CLOSE James Nash talks about marijuana legislation NorthJersey New Jersey Attorney General Gurbir Grewal has asked municipal prosecutors across the state to adjourn all... Elmwood Park, Saddle Brook ban sale of recreational marijuana


James Nash talks about marijuana legislation NorthJersey

Elmwood Park and Saddle Brook are the latest towns to ban the sale of recreational marijuana, as the state moves toward a vote to legalize the drug, likely by the end of this year.

An ordinance passed by the Elmwood Park Council prohibits businesses selling recreational marijuana and paraphernalia within one quarter mile of a school, place of worship, recreational fields, playgrounds, or in the business, residential or development zones, meaning there is nowhere in town it can lawfully be sold.

“Elmwood Park is a small town with five schools all within walking distance of our commercial districts,” Elmwood Park Councilwoman Maggie Giandomenico said. “In order to protect the vulnerability of our children and the health and welfare of all of our residents, it was our responsibility as a council to enact a preventive policy in order to preserve the aesthetics of our hometown.”

Those that violate the ban will be subject to a fine of up to $1,500, community service or 30 days in county jail, according to the ordinance.

Mayor Frank Caramagna said it’s important to note that although some states have made a lot of money from legal weed, there are also problems that stem from legalization.

Council President Daniel Golabek agrees.

“With the details of legalization publicly known, the economic benefits of hosting this industry did not outweigh the various risks that came with it,” he said.

“My goal was to make an informed decision based on facts, not hysteria or politics,” he added.

In Saddle Brook, the operation of recreational marijuana retail establishments, which includes marijuana cultivation facilities, manufacturing facilities and testing facilities, is banned by ordinance.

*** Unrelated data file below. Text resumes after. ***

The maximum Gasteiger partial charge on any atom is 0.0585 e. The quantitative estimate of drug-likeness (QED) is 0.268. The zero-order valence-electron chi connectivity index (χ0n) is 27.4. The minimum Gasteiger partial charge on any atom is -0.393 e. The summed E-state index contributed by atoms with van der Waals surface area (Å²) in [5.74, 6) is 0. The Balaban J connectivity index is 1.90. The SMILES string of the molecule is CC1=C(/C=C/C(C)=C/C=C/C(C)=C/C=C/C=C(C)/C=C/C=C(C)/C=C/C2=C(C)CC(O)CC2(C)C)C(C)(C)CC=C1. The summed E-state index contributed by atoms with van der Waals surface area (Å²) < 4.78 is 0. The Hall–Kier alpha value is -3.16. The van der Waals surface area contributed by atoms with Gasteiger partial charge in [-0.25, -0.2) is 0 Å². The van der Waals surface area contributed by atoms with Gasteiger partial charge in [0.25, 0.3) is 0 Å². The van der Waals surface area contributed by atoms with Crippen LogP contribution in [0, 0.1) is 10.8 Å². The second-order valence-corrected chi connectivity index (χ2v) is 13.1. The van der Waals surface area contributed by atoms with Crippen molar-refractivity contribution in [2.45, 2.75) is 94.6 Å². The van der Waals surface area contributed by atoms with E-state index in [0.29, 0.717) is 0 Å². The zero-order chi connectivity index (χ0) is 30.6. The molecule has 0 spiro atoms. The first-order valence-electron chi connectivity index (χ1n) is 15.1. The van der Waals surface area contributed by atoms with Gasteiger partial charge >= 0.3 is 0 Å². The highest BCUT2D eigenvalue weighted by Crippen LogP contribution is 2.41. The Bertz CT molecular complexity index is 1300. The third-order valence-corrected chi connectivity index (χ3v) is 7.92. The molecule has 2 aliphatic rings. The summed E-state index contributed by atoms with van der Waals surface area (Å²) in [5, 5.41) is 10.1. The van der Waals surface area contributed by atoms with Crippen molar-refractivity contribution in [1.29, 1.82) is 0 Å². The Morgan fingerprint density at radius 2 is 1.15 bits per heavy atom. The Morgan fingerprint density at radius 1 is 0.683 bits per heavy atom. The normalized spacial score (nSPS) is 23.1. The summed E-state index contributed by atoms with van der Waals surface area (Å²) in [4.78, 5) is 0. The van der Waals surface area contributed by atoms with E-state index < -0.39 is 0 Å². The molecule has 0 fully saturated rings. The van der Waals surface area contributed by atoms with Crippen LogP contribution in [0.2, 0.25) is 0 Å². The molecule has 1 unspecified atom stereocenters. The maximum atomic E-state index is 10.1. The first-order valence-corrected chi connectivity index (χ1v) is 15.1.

“We are very concerned about the health risks and harmful effects of marijuana use,” Mayor Robert White said. “We also believe that legalization will stifle progress in substance abuse prevention and will send the wrong message to our teens after years of teaching them about the dangers of drugs and alcohol.”

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The Saddle Brook ordinance explicitly says it should not be construed to prohibit or limit the sale, cultivation, manufacturing, testing or use of medical marijuana. It also includes a sunset clause should recreational marijuana sales and use be legalized by the federal government.

Saddle Brook Councilman Andrew Cimiluca said that until an accurate and effective test is developed for determining whether someone is driving under the influence of marijuana, he is wary of sales.

“In my opinion, the detriment to the township outweighs the benefits of retail sales of recreational marijuana,” he said. “To my knowledge, the tax benefits of opening a recreational marijuana sales facility within the township have not been clearly defined and I am not certain that the township would not be able to share in the statewide revenue generated by sales.”

Cimiluca added he does not object to the sale of medical marijuana, “which appears to be assisting many people in dealing with their illnesses.”

Elmwood Park and Saddle Brook join dozens of other towns across New Jersey that have banned the sale of marijuana, including East Rutherford, Garfield, Palisades Park, Hawthorne, Lodi and Mahwah.

The push to outlaw sale of the substance escalated after Gov. Phil Murphy championed legal marijuana as a candidate last year.

The bill was expected to be voted on by the end of October, but New Jersey’s top Democrats in the Legislature said earlier this week that they will not meet their self-imposed deadline.

Though Murphy, Senate President Stephen Sweeney and Assembly Speaker Craig Coughlin agree on legalization of marijuana, details in the latest version of the proposal have not been settled.

The bill addresses taxes, regulations and eligibility to operate a marijuana business.

Sweeney and Coughlin said an end-of-year vote on the bill is more likely.


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